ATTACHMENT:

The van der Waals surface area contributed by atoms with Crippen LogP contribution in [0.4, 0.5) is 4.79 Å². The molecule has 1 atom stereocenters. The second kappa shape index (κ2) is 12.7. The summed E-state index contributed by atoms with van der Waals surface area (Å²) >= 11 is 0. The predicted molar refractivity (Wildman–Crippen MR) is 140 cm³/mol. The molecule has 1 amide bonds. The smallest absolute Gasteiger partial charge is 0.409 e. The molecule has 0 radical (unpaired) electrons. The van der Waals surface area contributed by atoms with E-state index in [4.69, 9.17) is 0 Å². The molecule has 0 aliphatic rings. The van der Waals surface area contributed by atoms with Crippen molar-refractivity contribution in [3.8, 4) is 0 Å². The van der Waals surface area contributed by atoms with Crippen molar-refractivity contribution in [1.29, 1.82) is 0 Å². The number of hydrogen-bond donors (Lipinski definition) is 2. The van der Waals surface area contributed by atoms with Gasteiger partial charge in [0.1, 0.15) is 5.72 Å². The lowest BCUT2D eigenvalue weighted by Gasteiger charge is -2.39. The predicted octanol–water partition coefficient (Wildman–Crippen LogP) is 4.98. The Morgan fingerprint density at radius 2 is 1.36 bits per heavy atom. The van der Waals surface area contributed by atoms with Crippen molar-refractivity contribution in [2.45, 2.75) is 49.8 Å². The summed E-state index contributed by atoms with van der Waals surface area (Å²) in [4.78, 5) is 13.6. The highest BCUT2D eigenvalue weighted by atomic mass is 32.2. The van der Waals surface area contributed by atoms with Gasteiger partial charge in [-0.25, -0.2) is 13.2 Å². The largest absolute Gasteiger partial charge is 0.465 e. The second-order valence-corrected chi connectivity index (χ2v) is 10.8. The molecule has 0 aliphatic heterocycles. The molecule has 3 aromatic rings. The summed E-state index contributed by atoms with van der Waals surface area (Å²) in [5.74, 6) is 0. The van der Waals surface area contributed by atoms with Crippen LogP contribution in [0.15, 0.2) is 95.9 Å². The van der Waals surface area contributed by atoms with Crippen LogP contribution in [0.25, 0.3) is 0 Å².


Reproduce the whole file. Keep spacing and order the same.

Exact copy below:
The van der Waals surface area contributed by atoms with Crippen LogP contribution in [0.4, 0.5) is 4.79 Å². The molecule has 1 atom stereocenters. The second kappa shape index (κ2) is 12.7. The summed E-state index contributed by atoms with van der Waals surface area (Å²) >= 11 is 0. The predicted molar refractivity (Wildman–Crippen MR) is 140 cm³/mol. The molecule has 1 amide bonds. The smallest absolute Gasteiger partial charge is 0.409 e. The molecule has 0 radical (unpaired) electrons. The van der Waals surface area contributed by atoms with E-state index in [4.69, 9.17) is 0 Å². The molecule has 0 aliphatic rings. The van der Waals surface area contributed by atoms with Crippen molar-refractivity contribution in [3.8, 4) is 0 Å². The van der Waals surface area contributed by atoms with Crippen molar-refractivity contribution in [1.29, 1.82) is 0 Å². The number of hydrogen-bond donors (Lipinski definition) is 2. The van der Waals surface area contributed by atoms with Gasteiger partial charge in [0.1, 0.15) is 5.72 Å². The lowest BCUT2D eigenvalue weighted by Gasteiger charge is -2.39. The predicted octanol–water partition coefficient (Wildman–Crippen LogP) is 4.98. The Morgan fingerprint density at radius 2 is 1.36 bits per heavy atom. The van der Waals surface area contributed by atoms with Crippen molar-refractivity contribution in [2.45, 2.75) is 49.8 Å². The summed E-state index contributed by atoms with van der Waals surface area (Å²) in [4.78, 5) is 13.6. The highest BCUT2D eigenvalue weighted by atomic mass is 32.2. The van der Waals surface area contributed by atoms with Gasteiger partial charge in [-0.25, -0.2) is 13.2 Å². The largest absolute Gasteiger partial charge is 0.465 e. The second-order valence-corrected chi connectivity index (χ2v) is 10.8. The molecule has 0 aliphatic heterocycles. The molecule has 3 aromatic rings. The summed E-state index contributed by atoms with van der Waals surface area (Å²) in [5.74, 6) is 0. The van der Waals surface area contributed by atoms with Crippen LogP contribution in [0.15, 0.2) is 95.9 Å². The van der Waals surface area contributed by atoms with Crippen LogP contribution in [0.25, 0.3) is 0 Å².